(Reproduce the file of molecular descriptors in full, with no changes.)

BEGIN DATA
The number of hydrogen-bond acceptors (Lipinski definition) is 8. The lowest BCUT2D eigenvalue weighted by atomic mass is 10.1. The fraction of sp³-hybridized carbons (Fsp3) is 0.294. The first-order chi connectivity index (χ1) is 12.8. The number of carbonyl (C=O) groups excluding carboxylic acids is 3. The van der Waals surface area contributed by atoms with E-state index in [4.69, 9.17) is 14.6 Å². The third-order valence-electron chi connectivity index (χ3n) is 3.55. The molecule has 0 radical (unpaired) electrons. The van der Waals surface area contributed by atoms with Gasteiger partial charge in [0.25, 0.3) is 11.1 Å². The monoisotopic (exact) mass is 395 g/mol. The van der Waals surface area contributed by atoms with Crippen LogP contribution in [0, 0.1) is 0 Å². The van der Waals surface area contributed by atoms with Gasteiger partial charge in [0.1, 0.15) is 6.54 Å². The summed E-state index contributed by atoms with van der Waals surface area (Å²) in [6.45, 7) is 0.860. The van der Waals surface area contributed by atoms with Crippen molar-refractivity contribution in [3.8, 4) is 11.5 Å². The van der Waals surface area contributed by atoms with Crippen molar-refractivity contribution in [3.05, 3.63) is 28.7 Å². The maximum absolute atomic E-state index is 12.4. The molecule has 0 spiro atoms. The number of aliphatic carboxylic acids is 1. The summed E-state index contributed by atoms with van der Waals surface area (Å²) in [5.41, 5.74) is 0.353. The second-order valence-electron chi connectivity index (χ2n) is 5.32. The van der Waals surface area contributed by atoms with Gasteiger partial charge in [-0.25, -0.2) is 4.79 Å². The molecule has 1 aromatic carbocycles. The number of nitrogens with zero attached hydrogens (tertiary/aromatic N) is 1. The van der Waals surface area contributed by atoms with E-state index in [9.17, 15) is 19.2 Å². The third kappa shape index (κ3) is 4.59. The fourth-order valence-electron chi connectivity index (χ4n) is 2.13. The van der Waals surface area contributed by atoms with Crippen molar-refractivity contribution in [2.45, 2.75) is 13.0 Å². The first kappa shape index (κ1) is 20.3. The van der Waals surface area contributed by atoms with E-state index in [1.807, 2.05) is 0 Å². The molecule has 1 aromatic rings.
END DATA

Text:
The number of hydrogen-bond acceptors (Lipinski definition) is 8. The lowest BCUT2D eigenvalue weighted by atomic mass is 10.1. The fraction of sp³-hybridized carbons (Fsp3) is 0.294. The first-order chi connectivity index (χ1) is 12.8. The number of carbonyl (C=O) groups excluding carboxylic acids is 3. The van der Waals surface area contributed by atoms with E-state index in [4.69, 9.17) is 14.6 Å². The third-order valence-electron chi connectivity index (χ3n) is 3.55. The molecule has 0 radical (unpaired) electrons. The van der Waals surface area contributed by atoms with Gasteiger partial charge in [0.25, 0.3) is 11.1 Å². The monoisotopic (exact) mass is 395 g/mol. The van der Waals surface area contributed by atoms with Crippen LogP contribution in [0, 0.1) is 0 Å². The van der Waals surface area contributed by atoms with Gasteiger partial charge in [0.1, 0.15) is 6.54 Å². The summed E-state index contributed by atoms with van der Waals surface area (Å²) in [6.45, 7) is 0.860. The van der Waals surface area contributed by atoms with Crippen molar-refractivity contribution in [3.8, 4) is 11.5 Å². The van der Waals surface area contributed by atoms with Crippen molar-refractivity contribution in [3.05, 3.63) is 28.7 Å². The maximum absolute atomic E-state index is 12.4. The molecule has 0 spiro atoms. The number of aliphatic carboxylic acids is 1. The summed E-state index contributed by atoms with van der Waals surface area (Å²) in [5.41, 5.74) is 0.353. The second-order valence-electron chi connectivity index (χ2n) is 5.32. The van der Waals surface area contributed by atoms with Gasteiger partial charge in [-0.25, -0.2) is 4.79 Å². The molecule has 1 aromatic carbocycles. The number of nitrogens with zero attached hydrogens (tertiary/aromatic N) is 1. The van der Waals surface area contributed by atoms with E-state index in [9.17, 15) is 19.2 Å². The third kappa shape index (κ3) is 4.59. The fourth-order valence-electron chi connectivity index (χ4n) is 2.13. The van der Waals surface area contributed by atoms with Crippen molar-refractivity contribution in [2.45, 2.75) is 13.0 Å². The first kappa shape index (κ1) is 20.3. The van der Waals surface area contributed by atoms with E-state index in [1.807, 2.05) is 0 Å². The molecule has 1 aromatic rings.